This week I am staying in a town called Ramnagar near Kashipur in Uttarakhand, which is about 290 Kilometers from New Delhi. It’s a typical town like any other in this part of the country, with number of small villages & settlements around it. The claim to fame for this town (Ramnagar), which is the reason for my visit too is it’s in the buffer zone outside Jim Corbett National Park. Every town or city in India has a place called Ramnagar, named after Lord Rama of Ramayana Epic, I presumed this town too got its name “Ramnagar” for the same reason. I was surprised to learn from our guide that the town owes it’s name to a British Commissioner H. Ramsay for this area in the 1856–1884 period.
Some 30 kilometers from Ramnagar is Choti Haldwani (a.k.a. Corbett Village) where we went for an Eco-Tour organized by local cooperative. Here I noticed almost every household sporting a solar light, complete with solar panels, LED light, Battery backup in a blackbox half-way in the light pole. I found these solar system not only in Choti Haldwani but in many of the surrounding villages of Ramnagar, even the settlements that are in the Corbett national park and reserve forest areas. Each of these black box has a long ID like UREDA/SSL/03/2013 stamped on that, a clear give away sign that these are part of a government program. Government departments in India have this boundless creativity and insistence on numbering everything, for example state highways department don’t leave any tree on roadsides unnumbered.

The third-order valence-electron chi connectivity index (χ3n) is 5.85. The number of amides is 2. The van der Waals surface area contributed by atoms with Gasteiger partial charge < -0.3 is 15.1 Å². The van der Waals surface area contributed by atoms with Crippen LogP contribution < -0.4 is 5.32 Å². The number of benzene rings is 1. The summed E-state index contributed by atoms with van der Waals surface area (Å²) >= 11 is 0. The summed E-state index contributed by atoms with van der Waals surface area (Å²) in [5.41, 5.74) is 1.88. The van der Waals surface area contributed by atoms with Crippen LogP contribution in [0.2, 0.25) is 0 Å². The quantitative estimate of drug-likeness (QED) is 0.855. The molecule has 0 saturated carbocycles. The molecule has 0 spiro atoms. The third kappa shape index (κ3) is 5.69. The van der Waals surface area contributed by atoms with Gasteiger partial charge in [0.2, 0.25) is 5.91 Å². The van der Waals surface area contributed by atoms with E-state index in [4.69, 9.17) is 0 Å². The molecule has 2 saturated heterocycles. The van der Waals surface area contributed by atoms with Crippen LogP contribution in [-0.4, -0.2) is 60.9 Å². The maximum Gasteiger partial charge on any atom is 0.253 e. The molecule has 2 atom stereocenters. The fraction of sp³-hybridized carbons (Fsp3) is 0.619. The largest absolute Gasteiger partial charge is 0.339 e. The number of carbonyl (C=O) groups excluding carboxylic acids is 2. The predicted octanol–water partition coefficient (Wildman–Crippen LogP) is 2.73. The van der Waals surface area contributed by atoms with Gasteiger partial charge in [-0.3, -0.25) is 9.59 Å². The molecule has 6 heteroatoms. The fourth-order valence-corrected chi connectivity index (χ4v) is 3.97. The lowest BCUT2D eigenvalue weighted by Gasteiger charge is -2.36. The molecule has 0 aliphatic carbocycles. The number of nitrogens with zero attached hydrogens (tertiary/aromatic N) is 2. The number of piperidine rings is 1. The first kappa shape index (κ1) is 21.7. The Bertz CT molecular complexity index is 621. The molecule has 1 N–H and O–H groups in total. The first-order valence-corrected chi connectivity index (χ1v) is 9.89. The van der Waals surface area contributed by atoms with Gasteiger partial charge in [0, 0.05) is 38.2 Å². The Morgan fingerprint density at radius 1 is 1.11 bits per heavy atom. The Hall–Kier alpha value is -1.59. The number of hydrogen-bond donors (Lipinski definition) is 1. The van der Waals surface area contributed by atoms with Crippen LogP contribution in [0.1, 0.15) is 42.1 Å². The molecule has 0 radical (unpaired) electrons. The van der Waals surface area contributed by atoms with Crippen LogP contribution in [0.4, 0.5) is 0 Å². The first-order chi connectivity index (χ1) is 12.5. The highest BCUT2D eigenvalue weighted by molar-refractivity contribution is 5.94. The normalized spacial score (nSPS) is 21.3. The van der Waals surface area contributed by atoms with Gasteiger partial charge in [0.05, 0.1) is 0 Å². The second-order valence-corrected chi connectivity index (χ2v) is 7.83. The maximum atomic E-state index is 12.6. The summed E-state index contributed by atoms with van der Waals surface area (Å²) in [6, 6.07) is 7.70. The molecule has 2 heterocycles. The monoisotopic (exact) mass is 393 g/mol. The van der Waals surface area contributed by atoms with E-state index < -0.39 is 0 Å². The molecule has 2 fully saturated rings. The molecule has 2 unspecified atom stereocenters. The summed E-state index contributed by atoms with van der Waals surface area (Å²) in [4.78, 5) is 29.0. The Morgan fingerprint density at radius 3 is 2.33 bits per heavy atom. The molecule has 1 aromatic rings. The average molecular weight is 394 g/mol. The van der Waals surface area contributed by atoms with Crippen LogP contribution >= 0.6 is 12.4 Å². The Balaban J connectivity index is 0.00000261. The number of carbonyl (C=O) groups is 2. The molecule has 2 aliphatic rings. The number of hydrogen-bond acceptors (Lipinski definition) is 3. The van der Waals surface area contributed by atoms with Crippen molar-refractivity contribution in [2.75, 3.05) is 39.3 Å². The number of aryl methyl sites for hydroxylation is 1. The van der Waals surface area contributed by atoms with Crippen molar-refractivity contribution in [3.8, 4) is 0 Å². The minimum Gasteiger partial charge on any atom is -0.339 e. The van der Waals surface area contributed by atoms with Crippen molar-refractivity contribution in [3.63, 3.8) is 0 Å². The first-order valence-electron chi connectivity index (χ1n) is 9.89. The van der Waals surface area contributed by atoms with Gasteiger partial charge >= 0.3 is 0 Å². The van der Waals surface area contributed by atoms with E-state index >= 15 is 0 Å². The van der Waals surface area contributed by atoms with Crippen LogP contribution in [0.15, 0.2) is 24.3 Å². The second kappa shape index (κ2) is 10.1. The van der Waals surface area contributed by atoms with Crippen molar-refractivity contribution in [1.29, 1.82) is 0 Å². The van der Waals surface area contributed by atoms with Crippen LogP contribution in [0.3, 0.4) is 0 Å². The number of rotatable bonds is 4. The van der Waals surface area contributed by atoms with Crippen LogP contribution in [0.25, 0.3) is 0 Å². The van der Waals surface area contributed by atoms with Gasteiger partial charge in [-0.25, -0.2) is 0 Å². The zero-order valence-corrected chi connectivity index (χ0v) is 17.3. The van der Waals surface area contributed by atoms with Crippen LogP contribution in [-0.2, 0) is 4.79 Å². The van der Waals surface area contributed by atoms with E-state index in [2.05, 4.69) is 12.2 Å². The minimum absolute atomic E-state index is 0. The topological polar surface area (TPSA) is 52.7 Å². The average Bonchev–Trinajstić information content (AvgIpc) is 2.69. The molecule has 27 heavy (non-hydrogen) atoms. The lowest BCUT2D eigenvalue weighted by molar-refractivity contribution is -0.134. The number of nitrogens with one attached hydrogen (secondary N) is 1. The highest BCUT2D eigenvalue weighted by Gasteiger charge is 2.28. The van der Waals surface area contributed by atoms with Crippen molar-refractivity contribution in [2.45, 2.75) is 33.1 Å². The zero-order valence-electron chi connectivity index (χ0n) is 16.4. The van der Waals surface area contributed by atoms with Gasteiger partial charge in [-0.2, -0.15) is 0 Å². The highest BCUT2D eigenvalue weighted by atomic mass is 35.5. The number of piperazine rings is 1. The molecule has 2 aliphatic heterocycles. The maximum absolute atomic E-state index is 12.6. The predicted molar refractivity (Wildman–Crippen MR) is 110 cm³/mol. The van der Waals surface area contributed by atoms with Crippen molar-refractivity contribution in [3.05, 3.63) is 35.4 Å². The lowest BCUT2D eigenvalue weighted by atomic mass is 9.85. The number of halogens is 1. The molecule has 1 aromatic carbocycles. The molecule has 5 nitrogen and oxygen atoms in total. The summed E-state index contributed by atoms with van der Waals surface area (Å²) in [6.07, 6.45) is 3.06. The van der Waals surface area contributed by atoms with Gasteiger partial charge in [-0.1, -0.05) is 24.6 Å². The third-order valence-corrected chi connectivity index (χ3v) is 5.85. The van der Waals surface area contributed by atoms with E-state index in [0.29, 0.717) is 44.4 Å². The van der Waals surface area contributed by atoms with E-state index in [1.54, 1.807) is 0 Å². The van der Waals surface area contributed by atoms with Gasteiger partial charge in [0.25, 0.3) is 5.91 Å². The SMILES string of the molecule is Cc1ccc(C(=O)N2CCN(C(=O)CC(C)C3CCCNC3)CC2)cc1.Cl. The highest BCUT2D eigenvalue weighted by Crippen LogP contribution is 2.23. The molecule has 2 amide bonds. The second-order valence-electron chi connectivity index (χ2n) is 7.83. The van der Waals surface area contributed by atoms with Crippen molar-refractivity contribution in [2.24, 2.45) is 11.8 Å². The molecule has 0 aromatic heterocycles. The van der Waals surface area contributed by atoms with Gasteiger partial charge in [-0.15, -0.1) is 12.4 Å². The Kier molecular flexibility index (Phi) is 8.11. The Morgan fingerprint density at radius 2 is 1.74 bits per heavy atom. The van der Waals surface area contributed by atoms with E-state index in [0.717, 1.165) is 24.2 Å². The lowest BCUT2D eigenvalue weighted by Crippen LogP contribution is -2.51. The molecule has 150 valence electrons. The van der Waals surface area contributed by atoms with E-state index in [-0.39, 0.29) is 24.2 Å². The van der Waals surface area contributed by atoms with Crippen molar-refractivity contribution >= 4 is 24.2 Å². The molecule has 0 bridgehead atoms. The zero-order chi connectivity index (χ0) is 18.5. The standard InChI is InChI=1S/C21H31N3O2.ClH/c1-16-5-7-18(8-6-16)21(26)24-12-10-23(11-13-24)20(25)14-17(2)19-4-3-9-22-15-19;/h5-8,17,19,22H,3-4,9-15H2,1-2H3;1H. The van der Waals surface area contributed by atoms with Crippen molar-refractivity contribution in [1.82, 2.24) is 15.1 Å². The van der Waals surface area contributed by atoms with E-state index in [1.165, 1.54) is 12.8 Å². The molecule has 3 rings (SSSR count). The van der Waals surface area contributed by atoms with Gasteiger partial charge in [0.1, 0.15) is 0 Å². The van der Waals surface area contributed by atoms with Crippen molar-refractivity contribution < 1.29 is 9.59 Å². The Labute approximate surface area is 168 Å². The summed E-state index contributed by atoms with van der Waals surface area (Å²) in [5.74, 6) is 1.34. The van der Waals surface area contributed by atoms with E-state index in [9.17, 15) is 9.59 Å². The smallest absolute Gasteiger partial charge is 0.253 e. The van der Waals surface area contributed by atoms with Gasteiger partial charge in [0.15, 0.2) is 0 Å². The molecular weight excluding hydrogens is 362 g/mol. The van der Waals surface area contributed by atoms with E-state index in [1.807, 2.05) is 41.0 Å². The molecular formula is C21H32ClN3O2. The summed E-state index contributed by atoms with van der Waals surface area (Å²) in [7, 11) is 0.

After some searching on the Internet about this program of giving Solar lights, I learned it’s one of the many programs of Uttarakhand Renewable Energy Development Agency (the first part “UREDA” in the ID) under the state government. UREDA gives these solar household lights with battery back-up for a subsidized price of Rs.3000 (attractive I should say), each such setup serves as a street light/outdoor light, plus provide 1 or 2 outlets to power small TV, charge Mobile phones, an indoor light & fan. Kudos to state & central governments for making this happen.
The Corbett village (Choti Haldwani) has many marginal farmers, each of whom owns a small house with a tiny garden beside it, where they grow 1 or 2 crops for their own consumption and selling in the local market. In the small farms we saw they were growing Grapes, Mango, Green Chilies, Lychee (famous here), Corn, Cabbage, Onion, Garlic & spices.
There were also few small chicken farms in the village, where we were told that the birds are humanely raised and organically fed, unlike the large bird farm complexes.